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String Optimization in VB.NET

This article describes a set of tips and tricks for using strings in vb.net that will boost the performance of your application especially
when the code contains lots of string related operations such as string concatenation.

String Declaration

The best way to declare a string variable is to set it to an empty string directly after declaration. It is a common mistake for most .net
developers to set the string to “” or Nothing. This is wrong because the “” is not really an empty string for the .net CLR and
the Nothing could throw a NullReferenceException if you reference the string later in the code. Below is the correct code for string declaration :

Dim str As String = “” ‘ wrong

Dim str2 As String = Nothing ‘ wrong

Dim str3 As String = vbNullString ‘ wrong

Dim str4 As String = String.Empty ‘ correct

String Concatenation

The usual way to concatenate strings is to use the + or the & operators. However the & is faster than the +
because it is specially designed for strings while the + also works for numeric addition.

Dim str As String = String.Empty

str = “Hello ” & ” world!” & vbCrLfFor i As Integer = 0 To 4

str &= str & vbCrLf

Next

Optimizing String Concatenation

A similar class to String is called StringBuilder located in System.Text.StringBuilder. The StringBuilder is specially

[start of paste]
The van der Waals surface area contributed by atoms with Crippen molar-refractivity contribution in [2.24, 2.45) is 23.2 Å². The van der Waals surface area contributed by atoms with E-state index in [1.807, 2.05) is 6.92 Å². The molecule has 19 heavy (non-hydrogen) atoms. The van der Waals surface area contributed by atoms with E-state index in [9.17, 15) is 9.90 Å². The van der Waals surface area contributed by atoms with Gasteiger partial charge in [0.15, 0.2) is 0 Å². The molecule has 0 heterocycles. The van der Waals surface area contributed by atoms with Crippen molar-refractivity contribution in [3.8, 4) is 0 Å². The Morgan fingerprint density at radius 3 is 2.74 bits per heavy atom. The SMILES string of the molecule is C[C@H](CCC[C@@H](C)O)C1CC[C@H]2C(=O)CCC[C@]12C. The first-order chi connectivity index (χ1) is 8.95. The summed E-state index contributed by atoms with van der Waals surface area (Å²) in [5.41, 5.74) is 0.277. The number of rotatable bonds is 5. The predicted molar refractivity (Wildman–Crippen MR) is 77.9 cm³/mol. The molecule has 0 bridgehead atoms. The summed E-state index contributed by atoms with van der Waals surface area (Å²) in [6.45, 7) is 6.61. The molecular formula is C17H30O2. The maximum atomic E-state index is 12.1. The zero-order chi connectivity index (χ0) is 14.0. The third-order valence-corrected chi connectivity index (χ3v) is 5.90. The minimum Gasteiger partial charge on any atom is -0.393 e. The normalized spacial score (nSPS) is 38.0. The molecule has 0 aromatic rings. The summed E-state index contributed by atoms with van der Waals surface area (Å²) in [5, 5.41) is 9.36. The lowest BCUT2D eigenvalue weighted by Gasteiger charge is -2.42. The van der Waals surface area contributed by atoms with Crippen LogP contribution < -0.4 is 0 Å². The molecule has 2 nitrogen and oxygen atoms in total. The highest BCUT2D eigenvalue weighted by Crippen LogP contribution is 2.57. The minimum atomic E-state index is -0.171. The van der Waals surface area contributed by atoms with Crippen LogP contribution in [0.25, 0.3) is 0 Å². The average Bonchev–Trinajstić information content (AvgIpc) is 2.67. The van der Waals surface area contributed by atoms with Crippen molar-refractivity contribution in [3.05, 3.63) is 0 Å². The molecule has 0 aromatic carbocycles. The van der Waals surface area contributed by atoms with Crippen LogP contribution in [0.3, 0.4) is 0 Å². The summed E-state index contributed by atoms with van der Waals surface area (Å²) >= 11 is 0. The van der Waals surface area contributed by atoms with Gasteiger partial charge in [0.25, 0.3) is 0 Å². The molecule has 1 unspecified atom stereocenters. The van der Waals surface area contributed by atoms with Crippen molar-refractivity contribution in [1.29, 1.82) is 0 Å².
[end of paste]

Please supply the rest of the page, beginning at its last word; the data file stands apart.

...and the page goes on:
designed for extreme boosting of string concatenation. It is handled in a special way by the .net CLR. It’s easy to use and manipulate just like
the string class. If you know how much the string length will approximately be at the end of concatenation, you can set this capacity in the constructor
of the StringBuilder which gives additional performance boost:

Dim str As String = “Hello World” & vbCrLf

Dim sb As New System.Text.StringBuilder(str.Length * 4)

For i As Integer = 0 To 4

sb.Append(str)

Next

Dim final As String = sb.ToString ‘get the result string

StringBuilder also supports formatting strings using the AppendFormat method which is also highly optimized and easy to use:

Dim names As New StringCollection

names.Add(“Mike”)

names.Add(“Stacy”)

names.Add(“Bill”)

names.Add(“Krystelle”)Dim sb As New System.Text.StringBuilder

For Each name As String In names

sb.AppendFormat(“My name is {0}”, name)

Next

Dim final As String = sb.ToString

There is no need to instantiate multiple StringBuilder within the same procedure. You can reuse the same
StringBuilder object by setting the capacity property to 0 which deletes the current string:

Dim sb As New System.Text.StringBuilder

‘use sb…

sb.Capacity = 0

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